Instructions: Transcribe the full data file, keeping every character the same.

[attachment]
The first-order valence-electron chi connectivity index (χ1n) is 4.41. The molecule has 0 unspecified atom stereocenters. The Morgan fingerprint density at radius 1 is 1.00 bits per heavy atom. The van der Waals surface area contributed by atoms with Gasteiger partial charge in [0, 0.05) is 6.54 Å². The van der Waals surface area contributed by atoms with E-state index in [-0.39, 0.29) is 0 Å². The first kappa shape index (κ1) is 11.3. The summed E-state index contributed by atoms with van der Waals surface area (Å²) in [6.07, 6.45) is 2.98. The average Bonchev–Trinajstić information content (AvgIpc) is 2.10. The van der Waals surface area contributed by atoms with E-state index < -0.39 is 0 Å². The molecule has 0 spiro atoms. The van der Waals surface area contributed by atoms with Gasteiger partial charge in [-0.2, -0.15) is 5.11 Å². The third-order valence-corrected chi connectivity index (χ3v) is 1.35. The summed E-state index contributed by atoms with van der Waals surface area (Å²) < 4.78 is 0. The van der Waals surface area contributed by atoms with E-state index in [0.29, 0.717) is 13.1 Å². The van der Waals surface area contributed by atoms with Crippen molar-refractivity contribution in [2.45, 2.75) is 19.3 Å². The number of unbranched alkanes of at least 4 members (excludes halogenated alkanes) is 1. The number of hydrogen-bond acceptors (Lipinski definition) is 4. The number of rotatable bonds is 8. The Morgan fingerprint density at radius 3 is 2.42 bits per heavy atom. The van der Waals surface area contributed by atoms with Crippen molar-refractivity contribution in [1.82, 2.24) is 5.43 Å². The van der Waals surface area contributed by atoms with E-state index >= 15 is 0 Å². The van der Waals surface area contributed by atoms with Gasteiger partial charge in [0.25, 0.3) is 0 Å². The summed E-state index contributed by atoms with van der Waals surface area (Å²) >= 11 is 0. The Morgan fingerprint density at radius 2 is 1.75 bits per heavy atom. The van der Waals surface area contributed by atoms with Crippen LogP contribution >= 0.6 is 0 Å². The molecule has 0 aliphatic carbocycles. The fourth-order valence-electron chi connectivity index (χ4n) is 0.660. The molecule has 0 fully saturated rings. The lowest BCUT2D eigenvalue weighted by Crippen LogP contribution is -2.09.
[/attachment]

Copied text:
The first-order valence-electron chi connectivity index (χ1n) is 4.41. The molecule has 0 unspecified atom stereocenters. The Morgan fingerprint density at radius 1 is 1.00 bits per heavy atom. The van der Waals surface area contributed by atoms with Gasteiger partial charge in [0, 0.05) is 6.54 Å². The van der Waals surface area contributed by atoms with E-state index in [-0.39, 0.29) is 0 Å². The first kappa shape index (κ1) is 11.3. The summed E-state index contributed by atoms with van der Waals surface area (Å²) in [6.07, 6.45) is 2.98. The average Bonchev–Trinajstić information content (AvgIpc) is 2.10. The van der Waals surface area contributed by atoms with E-state index < -0.39 is 0 Å². The molecule has 0 spiro atoms. The van der Waals surface area contributed by atoms with Gasteiger partial charge in [-0.2, -0.15) is 5.11 Å². The third-order valence-corrected chi connectivity index (χ3v) is 1.35. The summed E-state index contributed by atoms with van der Waals surface area (Å²) < 4.78 is 0. The van der Waals surface area contributed by atoms with E-state index in [0.29, 0.717) is 13.1 Å². The van der Waals surface area contributed by atoms with Crippen molar-refractivity contribution in [2.45, 2.75) is 19.3 Å². The number of unbranched alkanes of at least 4 members (excludes halogenated alkanes) is 1. The number of hydrogen-bond acceptors (Lipinski definition) is 4. The number of rotatable bonds is 8. The Morgan fingerprint density at radius 3 is 2.42 bits per heavy atom. The van der Waals surface area contributed by atoms with Crippen molar-refractivity contribution in [1.82, 2.24) is 5.43 Å². The van der Waals surface area contributed by atoms with E-state index >= 15 is 0 Å². The van der Waals surface area contributed by atoms with Gasteiger partial charge in [0.25, 0.3) is 0 Å². The summed E-state index contributed by atoms with van der Waals surface area (Å²) >= 11 is 0. The Morgan fingerprint density at radius 2 is 1.75 bits per heavy atom. The van der Waals surface area contributed by atoms with Crippen LogP contribution >= 0.6 is 0 Å². The molecule has 0 aliphatic carbocycles. The fourth-order valence-electron chi connectivity index (χ4n) is 0.660. The molecule has 0 fully saturated rings. The lowest BCUT2D eigenvalue weighted by Crippen LogP contribution is -2.09.